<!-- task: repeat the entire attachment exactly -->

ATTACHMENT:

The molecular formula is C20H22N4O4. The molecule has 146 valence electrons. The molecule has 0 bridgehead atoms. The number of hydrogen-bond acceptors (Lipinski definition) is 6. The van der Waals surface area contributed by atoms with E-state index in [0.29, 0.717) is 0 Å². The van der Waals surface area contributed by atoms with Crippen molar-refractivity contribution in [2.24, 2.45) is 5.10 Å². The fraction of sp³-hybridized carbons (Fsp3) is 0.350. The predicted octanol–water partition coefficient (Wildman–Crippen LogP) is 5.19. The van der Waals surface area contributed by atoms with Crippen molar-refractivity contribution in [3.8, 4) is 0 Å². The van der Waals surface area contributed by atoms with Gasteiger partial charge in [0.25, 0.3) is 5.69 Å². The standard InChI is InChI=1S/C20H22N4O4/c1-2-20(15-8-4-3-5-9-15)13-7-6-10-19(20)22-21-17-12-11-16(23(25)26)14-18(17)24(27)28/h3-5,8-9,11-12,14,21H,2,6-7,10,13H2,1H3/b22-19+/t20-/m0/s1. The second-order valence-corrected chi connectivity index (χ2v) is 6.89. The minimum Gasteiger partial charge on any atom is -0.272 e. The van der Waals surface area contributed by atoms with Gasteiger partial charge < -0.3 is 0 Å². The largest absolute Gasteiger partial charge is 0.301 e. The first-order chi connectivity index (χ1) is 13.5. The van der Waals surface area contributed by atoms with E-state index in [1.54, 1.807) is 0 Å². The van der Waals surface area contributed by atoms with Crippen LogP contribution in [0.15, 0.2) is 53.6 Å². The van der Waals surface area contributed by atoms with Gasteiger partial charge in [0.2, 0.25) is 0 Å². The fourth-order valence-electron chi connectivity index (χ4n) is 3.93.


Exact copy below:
The molecular formula is C20H22N4O4. The molecule has 146 valence electrons. The molecule has 0 bridgehead atoms. The number of hydrogen-bond acceptors (Lipinski definition) is 6. The van der Waals surface area contributed by atoms with E-state index in [0.29, 0.717) is 0 Å². The van der Waals surface area contributed by atoms with Crippen molar-refractivity contribution in [2.24, 2.45) is 5.10 Å². The fraction of sp³-hybridized carbons (Fsp3) is 0.350. The predicted octanol–water partition coefficient (Wildman–Crippen LogP) is 5.19. The van der Waals surface area contributed by atoms with Crippen molar-refractivity contribution in [3.8, 4) is 0 Å². The van der Waals surface area contributed by atoms with Gasteiger partial charge in [0.25, 0.3) is 5.69 Å². The standard InChI is InChI=1S/C20H22N4O4/c1-2-20(15-8-4-3-5-9-15)13-7-6-10-19(20)22-21-17-12-11-16(23(25)26)14-18(17)24(27)28/h3-5,8-9,11-12,14,21H,2,6-7,10,13H2,1H3/b22-19+/t20-/m0/s1. The second-order valence-corrected chi connectivity index (χ2v) is 6.89. The minimum Gasteiger partial charge on any atom is -0.272 e. The van der Waals surface area contributed by atoms with Gasteiger partial charge < -0.3 is 0 Å². The largest absolute Gasteiger partial charge is 0.301 e. The first-order chi connectivity index (χ1) is 13.5. The van der Waals surface area contributed by atoms with E-state index in [1.54, 1.807) is 0 Å². The van der Waals surface area contributed by atoms with Crippen LogP contribution in [0.15, 0.2) is 53.6 Å². The van der Waals surface area contributed by atoms with Gasteiger partial charge in [0.2, 0.25) is 0 Å². The fourth-order valence-electron chi connectivity index (χ4n) is 3.93.